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What is Neural Therapy?

Neural therapy was discovered in 1940 by two German doctors.  The pain and limitation of movement of peri-arthritis scapulohumeralis, a painful stiffening of the shoulder joint, disappeared immediately during the infiltration of an osteomyelitis scar on the lower leg.  This could not be a pharmacological effect of the procaine used as the healing was faster than the pharmacological activity could initiate.  It was the first finding of neural therapy in the history of medicine. 


It took a long time for this discovery to penetrate the scientific world.  The fact that therapy originated in Germany at the start of the Second World War plays a role in this.  Also, no one, not even the neural therapists, let alone the academic scientists, understood how neural therapy works.  Neural therapy is still wrongly regarded by non-scientists as complementary and alternative medicine, even as quackery. 

Complex Regional Pain Syndrome

Recent research has discovered the pathogenesis, development of complex regional pain syndrome (CRPS) and the mechanism of action of neural therapy.  The cause of CRPS is a scar on the body or an injury in the mouth-jaw area.  CRPS is a condition that begins insidiously with pain and various functional complaints. After trauma, often a bone fracture, CRPS evolves into the most painful condition that exists.  Ultimately, the patient constantly suffers as much pain as during childbirth or during the amputation of a finger or toe phalanx without anesthesia.  In the past, many victims of this disease were driven to suicide by the inhuman and unbearable pain.  Some refer to CRPS as Südeck atrophy, referring to the German physician who described the condition in 1900. 


Neural therapy is the only simple, fast and definitive treatment for complex regional pain syndrome.  Neural therapy is free of side effects and is performed on an outpatient basis.  It is a treatment in which superficial injections of procaine are placed.  The treatment does not destroy nerves.  Neural therapy is the treatment of choice for CRPS. 

Diagnostic and therapeutic locoregional anesthesia

Diagnostic and therapeutic locoregional anesthesia is incorrectly classified as neural therapy.  There is no complex regional pain syndrome here.  The unique pharmacological properties of procaine have been successfully used in various pain syndromes and chronic functional complaints. 


Procaine is the shortest-acting local anesthetic available. It was discovered in 1905 during the search for a chemical non-addictive replacement for the plant-based addictive cocaine.  In addition to local anesthetic activity, procaine exhibits many other pharmacological properties due to the simplicity of its molecule. 


Diagnostic and therapeutic locoregional anesthesia consists of a series of injections.  Sometimes intracutaneous injections are made, but often the injections are deeper than the skin or mucous membrane.  Local anesthetic is then deposited at and in nerve nodes, the epidural space, joints, blood vessels, etc.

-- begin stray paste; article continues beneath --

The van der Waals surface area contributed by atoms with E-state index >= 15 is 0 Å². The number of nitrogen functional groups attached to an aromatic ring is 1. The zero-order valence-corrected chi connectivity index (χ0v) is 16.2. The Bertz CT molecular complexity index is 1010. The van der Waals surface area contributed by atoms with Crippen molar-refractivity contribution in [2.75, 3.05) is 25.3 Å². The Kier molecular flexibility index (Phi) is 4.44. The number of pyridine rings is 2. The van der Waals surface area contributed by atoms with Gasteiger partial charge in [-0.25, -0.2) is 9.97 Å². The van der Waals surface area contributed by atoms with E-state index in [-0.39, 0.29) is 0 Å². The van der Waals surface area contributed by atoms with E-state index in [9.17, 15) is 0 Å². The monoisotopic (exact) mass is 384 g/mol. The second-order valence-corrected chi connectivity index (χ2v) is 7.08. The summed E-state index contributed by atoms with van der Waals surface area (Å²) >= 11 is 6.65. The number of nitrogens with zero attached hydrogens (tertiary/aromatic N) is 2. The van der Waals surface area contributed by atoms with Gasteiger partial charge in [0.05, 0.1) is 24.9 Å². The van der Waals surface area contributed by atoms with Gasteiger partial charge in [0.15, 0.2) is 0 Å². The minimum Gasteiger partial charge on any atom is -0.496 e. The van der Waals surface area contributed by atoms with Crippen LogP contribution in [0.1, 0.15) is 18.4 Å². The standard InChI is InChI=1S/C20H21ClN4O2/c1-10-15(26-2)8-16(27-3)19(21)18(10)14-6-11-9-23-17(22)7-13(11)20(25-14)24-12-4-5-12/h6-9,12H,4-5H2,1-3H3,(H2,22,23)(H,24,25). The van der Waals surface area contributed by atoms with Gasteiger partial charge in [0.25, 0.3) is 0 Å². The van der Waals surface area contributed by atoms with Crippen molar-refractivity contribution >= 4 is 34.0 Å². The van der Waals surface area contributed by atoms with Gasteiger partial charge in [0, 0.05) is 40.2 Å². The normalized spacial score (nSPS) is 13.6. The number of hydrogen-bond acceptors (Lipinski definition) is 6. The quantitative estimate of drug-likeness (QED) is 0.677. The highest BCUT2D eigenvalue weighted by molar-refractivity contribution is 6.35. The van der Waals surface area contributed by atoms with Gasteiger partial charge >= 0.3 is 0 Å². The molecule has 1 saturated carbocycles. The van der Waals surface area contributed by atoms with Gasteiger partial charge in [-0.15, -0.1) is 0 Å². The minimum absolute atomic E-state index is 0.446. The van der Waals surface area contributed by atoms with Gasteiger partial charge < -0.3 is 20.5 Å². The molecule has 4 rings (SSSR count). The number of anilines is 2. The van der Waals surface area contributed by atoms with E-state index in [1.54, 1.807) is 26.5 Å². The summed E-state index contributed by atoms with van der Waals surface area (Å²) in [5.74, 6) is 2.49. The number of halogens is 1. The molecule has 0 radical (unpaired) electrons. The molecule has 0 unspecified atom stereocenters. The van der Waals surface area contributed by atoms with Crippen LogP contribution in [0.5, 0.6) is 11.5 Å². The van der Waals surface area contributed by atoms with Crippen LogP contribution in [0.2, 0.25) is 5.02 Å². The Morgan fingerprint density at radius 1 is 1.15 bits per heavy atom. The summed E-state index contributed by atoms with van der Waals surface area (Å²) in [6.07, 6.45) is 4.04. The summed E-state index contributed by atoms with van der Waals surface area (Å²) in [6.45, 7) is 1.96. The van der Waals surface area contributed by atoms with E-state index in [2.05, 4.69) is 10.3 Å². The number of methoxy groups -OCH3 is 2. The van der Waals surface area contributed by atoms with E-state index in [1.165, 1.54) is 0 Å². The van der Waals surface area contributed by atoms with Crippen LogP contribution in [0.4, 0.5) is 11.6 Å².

The effect of diagnostic and therapeutic locoregional anesthesia is explained by the pharmacology of procaine, by (patho)physiology and (neuro)anatomy and not by the complex regional pain syndrome as in neural therapy.  Anesthesiologists perform diagnostic and therapeutic locoregional anesthesia in their pain clinics using modern long-acting local anesthetics and neurolytics.  The latter destroy nerves. 

For which conditions is neural therapy useful?

In general it can be stated that visiting a neural therapist can be useful for chronic complaints with normal medical examination results. 


A distinction must be made between neural therapy and diagnostic and therapeutic locoregional anesthesia, although both are performed by neural therapists. 


Neural therapy is indispensable in the treatment of CRPS
Südeck atrophy.  A maximum of three treatments are sufficient to definitively cure the patient. 


Diagnostic and therapeutic locoregional anesthesia can be used, among other things, for  conditions listed below.  Multiple treatments are necessary. 


Main indications:

- Pain: headache, facial pain, neck pain, lower back pain, osteoarthritis

- Muscle and joint pain

- Sports injuries, although needles are generally not used in sportsmen 

- Whiplash

- Ringing in the ears and dizziness

- Asthma and chronic bronchitis

- Benign abdominal pain and digestive difficulties

- Urogenital and gynecological complaints

- Circulation disorders

- ...


Neural therapy and diagnostic and therapeutic locoregional anesthesia are not effective for hereditary disorders, infectious diseases and malignant disorders. Panic fear of needles is also a reason not to choose neural therapy or diagnostic and therapeutic locoregional anesthesia. Psychiatric disorders with the exception of depression are not an indication. Contraindications are blood clotting disorders and myasthenia gravis. In case of allergy to para-amino-benzoic acid, a metabolite of procaine, xylocaine is used. 



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